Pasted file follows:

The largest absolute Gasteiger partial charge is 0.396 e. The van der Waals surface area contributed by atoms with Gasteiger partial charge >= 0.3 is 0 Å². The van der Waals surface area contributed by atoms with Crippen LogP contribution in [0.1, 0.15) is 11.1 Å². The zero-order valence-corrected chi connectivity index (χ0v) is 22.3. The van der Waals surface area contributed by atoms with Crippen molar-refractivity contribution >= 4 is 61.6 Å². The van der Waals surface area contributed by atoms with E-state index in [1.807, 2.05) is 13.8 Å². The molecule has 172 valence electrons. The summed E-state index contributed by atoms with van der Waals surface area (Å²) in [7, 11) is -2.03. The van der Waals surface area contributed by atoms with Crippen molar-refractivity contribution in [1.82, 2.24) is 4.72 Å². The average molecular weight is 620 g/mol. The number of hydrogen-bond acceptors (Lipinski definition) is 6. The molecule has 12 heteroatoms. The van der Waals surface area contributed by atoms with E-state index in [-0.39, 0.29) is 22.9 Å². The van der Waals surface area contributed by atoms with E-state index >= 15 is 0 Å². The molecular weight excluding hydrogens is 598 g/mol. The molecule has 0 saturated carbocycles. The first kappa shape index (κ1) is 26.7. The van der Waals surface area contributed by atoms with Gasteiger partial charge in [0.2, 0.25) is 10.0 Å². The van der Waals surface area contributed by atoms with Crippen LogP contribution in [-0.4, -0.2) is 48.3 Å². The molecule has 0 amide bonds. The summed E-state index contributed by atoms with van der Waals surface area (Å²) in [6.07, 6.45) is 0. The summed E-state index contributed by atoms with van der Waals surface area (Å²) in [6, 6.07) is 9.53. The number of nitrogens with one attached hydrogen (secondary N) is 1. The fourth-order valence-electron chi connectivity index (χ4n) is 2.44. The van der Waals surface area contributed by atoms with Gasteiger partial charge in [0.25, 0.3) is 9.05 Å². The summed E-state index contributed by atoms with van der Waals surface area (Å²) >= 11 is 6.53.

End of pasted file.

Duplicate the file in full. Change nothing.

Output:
The largest absolute Gasteiger partial charge is 0.396 e. The van der Waals surface area contributed by atoms with Gasteiger partial charge >= 0.3 is 0 Å². The van der Waals surface area contributed by atoms with Crippen LogP contribution in [0.1, 0.15) is 11.1 Å². The zero-order valence-corrected chi connectivity index (χ0v) is 22.3. The van der Waals surface area contributed by atoms with Crippen molar-refractivity contribution >= 4 is 61.6 Å². The van der Waals surface area contributed by atoms with E-state index in [1.807, 2.05) is 13.8 Å². The molecule has 172 valence electrons. The summed E-state index contributed by atoms with van der Waals surface area (Å²) in [7, 11) is -2.03. The van der Waals surface area contributed by atoms with Crippen molar-refractivity contribution in [1.82, 2.24) is 4.72 Å². The average molecular weight is 620 g/mol. The number of hydrogen-bond acceptors (Lipinski definition) is 6. The molecule has 12 heteroatoms. The van der Waals surface area contributed by atoms with E-state index in [-0.39, 0.29) is 22.9 Å². The van der Waals surface area contributed by atoms with E-state index >= 15 is 0 Å². The molecular weight excluding hydrogens is 598 g/mol. The molecule has 0 saturated carbocycles. The first kappa shape index (κ1) is 26.7. The van der Waals surface area contributed by atoms with Gasteiger partial charge in [0.2, 0.25) is 10.0 Å². The van der Waals surface area contributed by atoms with Crippen LogP contribution in [-0.4, -0.2) is 48.3 Å². The molecule has 0 amide bonds. The summed E-state index contributed by atoms with van der Waals surface area (Å²) in [6.07, 6.45) is 0. The summed E-state index contributed by atoms with van der Waals surface area (Å²) in [6, 6.07) is 9.53. The number of nitrogens with one attached hydrogen (secondary N) is 1. The fourth-order valence-electron chi connectivity index (χ4n) is 2.44. The van der Waals surface area contributed by atoms with Gasteiger partial charge in [0.25, 0.3) is 9.05 Å². The summed E-state index contributed by atoms with van der Waals surface area (Å²) >= 11 is 6.53.